by John S. Kitchen, JD, LLM
www.johnkitchenlawoffices.com

This article is designed to help clarify what special needs trustees can pay for, taking into account New Hampshire’s helpful special needs trusts law.  It is important to know about New Hampshire’s special needs trusts law, RSA 167:4(V), which was passed into law as 2007 NH Laws 166. This law is also known as “Emily’s Law” after Emily Huff, a young woman with disabilities whose case resulted in (1) the N.H. Supreme Court’s decision Appeal of Huff, 154 NH 414 (2006, and then (2) RSA 167:4(V).  Emily Huff’s special needs trust had been questioned by a Medicaid official. RSA 167:4(V) provides succinctly as follows:

 

166.01 Amend RSA 167:4 by inserting after paragraph IV the following new paragraph: V. Distributions of the income or principal, or both, of a special needs trust to or for the benefit of the disabled beneficiary shall be disregarded for income eligibility purposes of all categories of public medical assistance to the same extent that such distributions are disregarded for purposes of Title XVI of the Social Security Act [including the Social Security SSI program and standards discussed in this article]. Funds expended by a trustee of a special needs trust to purchase or maintain assets owned by the trustee in his or her capacity as trustee of the trust shall also be disregarded for such income eligibility purposes. For the purposes of this paragraph ‘special needs trusts’ means any trust established by a third party for the sole benefit of an individual who is considered disabled under the provisions of section 1614(a)(3) of the Social Security Act [the usual Social Security finding of disability], and any trust funded with the resources of such an individual and complying with the provisions of section 1917(d)(4) of such Act. 166:2 Effective Date. This act shall take effect November 1, 2007.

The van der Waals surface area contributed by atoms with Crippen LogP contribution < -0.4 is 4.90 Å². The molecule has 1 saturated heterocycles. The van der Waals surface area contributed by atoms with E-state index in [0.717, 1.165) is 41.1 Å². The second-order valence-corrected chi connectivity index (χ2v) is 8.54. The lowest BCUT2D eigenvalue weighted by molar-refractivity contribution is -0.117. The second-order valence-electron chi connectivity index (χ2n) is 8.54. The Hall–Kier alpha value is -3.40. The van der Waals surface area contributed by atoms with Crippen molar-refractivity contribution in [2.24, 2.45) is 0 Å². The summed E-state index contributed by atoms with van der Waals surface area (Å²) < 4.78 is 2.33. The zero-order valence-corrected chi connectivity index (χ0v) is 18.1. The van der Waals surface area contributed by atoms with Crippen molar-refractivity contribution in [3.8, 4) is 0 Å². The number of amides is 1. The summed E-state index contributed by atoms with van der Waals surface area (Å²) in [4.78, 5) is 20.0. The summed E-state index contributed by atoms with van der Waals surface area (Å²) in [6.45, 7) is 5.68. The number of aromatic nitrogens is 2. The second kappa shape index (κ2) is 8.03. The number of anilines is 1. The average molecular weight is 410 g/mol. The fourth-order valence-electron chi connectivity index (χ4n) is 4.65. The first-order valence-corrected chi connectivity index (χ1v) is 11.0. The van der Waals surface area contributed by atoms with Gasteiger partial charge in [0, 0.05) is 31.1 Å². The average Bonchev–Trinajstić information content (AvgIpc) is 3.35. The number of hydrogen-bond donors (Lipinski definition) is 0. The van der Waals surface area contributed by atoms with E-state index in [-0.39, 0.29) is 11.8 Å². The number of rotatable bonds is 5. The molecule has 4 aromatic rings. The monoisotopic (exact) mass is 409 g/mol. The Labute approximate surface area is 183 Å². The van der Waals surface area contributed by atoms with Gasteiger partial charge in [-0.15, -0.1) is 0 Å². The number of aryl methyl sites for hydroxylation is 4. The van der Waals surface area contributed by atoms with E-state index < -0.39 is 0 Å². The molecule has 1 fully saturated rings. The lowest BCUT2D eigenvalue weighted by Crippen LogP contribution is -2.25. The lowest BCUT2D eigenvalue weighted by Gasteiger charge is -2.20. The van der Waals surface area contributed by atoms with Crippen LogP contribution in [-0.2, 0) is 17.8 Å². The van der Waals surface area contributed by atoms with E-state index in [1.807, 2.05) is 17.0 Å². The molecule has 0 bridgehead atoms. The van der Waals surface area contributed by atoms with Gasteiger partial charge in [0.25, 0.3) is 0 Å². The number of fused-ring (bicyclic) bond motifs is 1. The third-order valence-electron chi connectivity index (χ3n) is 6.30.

This State statute was passed with unanimous votes by the Health and Human Services Committees in both the House and the Senate. 

The US Social Security Administration Supplemental Security Income (“SSI”) program legal standards govern SSI eligibility for special needs trust beneficiaries who receive SSI. These SSI distribution standards also govern Medicaid workers with regard to special needs trusts as a matter of federal law unless individual states provide more lenient standards in accordance with relevant legal standards.  42 U.S.C. 1396a(a)(10)(C)(i)(III) requires states to use a “single standard in determining income and resource eligibility…which shall be no more restrictive than the methodology which would be employed under the Supplemental Security Income [SSI] program…” 

New Hampshire RSA 167:4(V) specifically requires that the NH Department of Health and Human Services follow the federal SSI rules in relation to special needs trusts in operating the medical assistance program.

The Social Security Administration’s Programs Operations Manual System (POMS), designed to instruct government employees in carrying out the federal statutes and regulations, provides at POMS SI 00815.001(B) that “An item received is not income if: it is neither food nor shelter; or it cannot be used to obtain food or shelter.” POMS SI 00815 and POMS 01130.430 provide a number of examples of permitted expenditures. The federally permitted expenditures include most items people want to purchase.

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08/2018